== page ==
• COMING SOON! -- The Awfully Cheerful Engine on Kickstarter! An action comedy RPG inspired by cheerful tabletop games of the 80s! With a foreword by Sandy 'Ghostbusters' Petersen, and VTT support!
log in or register to remove this ad

 

Star Wars: Edge of the Empire Beginner Game


log in or register to remove this ad

Weird Dave

Explorer
Publisher
4 out of 5 rating for Star Wars: Edge of the Empire Beginner Game

Another boxed set that does a lot to get people playing, the Beginner Game to FFG's Star Wars: Edge of the Empire is designed to be opened and played right away. You learn the system as you go, and the pregens are varied enough to get players into the Star Wars mood right from the get go. The dice mechanics are wonky at first but begin to flow, and it's enjoyable to "read" the dice results like an old gypsy fortune teller staring at chicken bones - yes, I see that it was my skill, not ability, that won me this task today!
 

Emirikol

Adventurer
3 out of 5 rating for Star Wars: Edge of the Empire Beginner Game

I enjoyed the WFRP3 system and kind of enjoyed this system, but I don't see the point of using the WFRP dice equivalent if you aren't going to bother to have variable results. It's just funky dice for funky dice sake.- Disliked the Feats/Talent trees - Dislike the removal of special actions that were the highlight of the WFRP3 systemArt was mediocre. Lack of convention support is disappointing..but company is noted for product (love to spend lots of money?) and not external support.
 

Taarkoon

First Post
If you like Star Wars and you are new to RPGs, buy it!

An excellent entry point to RPGs if you have never played one. Otherwise, there is little reason on buying it if you know what a RPG is, go directly to the core book.

I guess there is nearly no one who does not know the Star Wars setting, but just in case I must say: IT IS NOT sci-fi!
I have seen that here they have put it in the Sci-fi genre. No, Star Wars is "futuristic fantasy" or call it different, but no sci-fi.
 
Last edited:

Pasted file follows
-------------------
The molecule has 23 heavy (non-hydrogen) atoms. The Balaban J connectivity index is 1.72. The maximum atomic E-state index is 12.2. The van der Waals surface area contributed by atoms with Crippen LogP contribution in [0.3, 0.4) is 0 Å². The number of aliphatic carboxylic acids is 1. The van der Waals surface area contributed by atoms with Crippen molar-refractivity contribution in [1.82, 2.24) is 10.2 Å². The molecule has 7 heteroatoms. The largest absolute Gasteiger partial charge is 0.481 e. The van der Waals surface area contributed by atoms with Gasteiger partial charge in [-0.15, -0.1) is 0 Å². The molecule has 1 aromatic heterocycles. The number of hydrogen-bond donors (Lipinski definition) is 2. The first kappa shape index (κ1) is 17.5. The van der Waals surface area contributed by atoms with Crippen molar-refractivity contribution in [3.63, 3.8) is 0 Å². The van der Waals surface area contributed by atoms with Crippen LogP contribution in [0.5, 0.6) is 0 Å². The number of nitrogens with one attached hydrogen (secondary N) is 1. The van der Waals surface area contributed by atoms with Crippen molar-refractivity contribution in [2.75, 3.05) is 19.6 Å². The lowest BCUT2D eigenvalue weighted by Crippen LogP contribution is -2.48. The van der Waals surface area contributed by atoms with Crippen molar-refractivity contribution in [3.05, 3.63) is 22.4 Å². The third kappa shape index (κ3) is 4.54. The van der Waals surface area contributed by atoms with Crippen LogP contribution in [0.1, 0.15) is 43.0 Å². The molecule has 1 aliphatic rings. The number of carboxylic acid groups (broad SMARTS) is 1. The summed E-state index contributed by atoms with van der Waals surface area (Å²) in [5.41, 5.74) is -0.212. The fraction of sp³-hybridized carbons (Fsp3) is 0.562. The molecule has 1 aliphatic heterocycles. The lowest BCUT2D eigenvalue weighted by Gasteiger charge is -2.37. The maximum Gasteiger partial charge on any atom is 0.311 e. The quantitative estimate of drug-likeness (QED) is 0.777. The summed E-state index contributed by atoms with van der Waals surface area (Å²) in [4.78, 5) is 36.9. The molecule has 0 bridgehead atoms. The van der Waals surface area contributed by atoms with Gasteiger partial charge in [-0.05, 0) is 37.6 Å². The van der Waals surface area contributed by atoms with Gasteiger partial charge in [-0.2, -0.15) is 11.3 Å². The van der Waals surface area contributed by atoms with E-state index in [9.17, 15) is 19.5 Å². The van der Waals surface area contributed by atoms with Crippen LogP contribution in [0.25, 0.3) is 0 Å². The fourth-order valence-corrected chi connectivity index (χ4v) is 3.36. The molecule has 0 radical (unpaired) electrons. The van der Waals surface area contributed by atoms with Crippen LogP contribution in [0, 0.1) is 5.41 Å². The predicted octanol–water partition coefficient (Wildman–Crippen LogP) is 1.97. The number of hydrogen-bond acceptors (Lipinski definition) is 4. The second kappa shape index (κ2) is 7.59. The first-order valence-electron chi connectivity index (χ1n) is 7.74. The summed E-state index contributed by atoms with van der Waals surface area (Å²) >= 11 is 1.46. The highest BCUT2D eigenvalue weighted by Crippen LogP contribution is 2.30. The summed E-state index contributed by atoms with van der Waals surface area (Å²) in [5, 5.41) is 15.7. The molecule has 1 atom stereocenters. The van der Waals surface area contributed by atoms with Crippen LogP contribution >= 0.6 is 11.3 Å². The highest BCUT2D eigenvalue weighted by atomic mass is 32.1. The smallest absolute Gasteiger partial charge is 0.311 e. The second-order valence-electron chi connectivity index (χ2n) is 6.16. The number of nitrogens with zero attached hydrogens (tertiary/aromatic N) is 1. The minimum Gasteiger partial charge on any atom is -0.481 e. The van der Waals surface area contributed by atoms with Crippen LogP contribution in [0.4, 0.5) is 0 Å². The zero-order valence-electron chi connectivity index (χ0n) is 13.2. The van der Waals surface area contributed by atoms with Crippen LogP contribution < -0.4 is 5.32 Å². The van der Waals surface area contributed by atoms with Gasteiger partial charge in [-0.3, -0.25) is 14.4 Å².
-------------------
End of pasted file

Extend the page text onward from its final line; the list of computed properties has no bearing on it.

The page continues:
Kettlebriar

Explorer
5 out of 5 rating for Star Wars: Edge of the Empire Beginner Game

The beginner box comes with a rulebook, maps, dice, and an adventure. If you know for a fact that you are going to be playing Edge of the Empire, you probably shouldnt buy this box and put that money towards the Corebook. If you are wondering if you want to play or how to play (mostly for those new to roleplaying) then this is the product for you. It holds your hand and guides you on how to learn their rules system. In fact, the Rulebook states READ LAST, after the Adventure itself. The Adventure itself step by step teaches players and gamemaster alike the new system. The artwork really sets the mood and the product quality is great. Most of the low reviews for this product are for the same reasons. they are either telling you dont buy because all this info is in the Corebook OR they dont like the unique dice system.
 

jamesmanhattan

First Post
5 out of 5 rating for Star Wars: Edge of the Empire Beginner Game

For around $20 this comes with everything you need to play. It's a perfect way to try out a ruleset. My friends and I enjoyed it a great deal. It comes with the dice (the most important part!) these cost $12 all on their own. It comes with tokens for players and enemies. It comes with pre-made characters. It comes with play-as-you-go rules, so you don't have to read an entire 250pg rulebook just to try out a system. It comes with some gorgeous battle-maps to play on. It comes with an adventure which is good for about 4-5 hours of play, and is a lot of fun.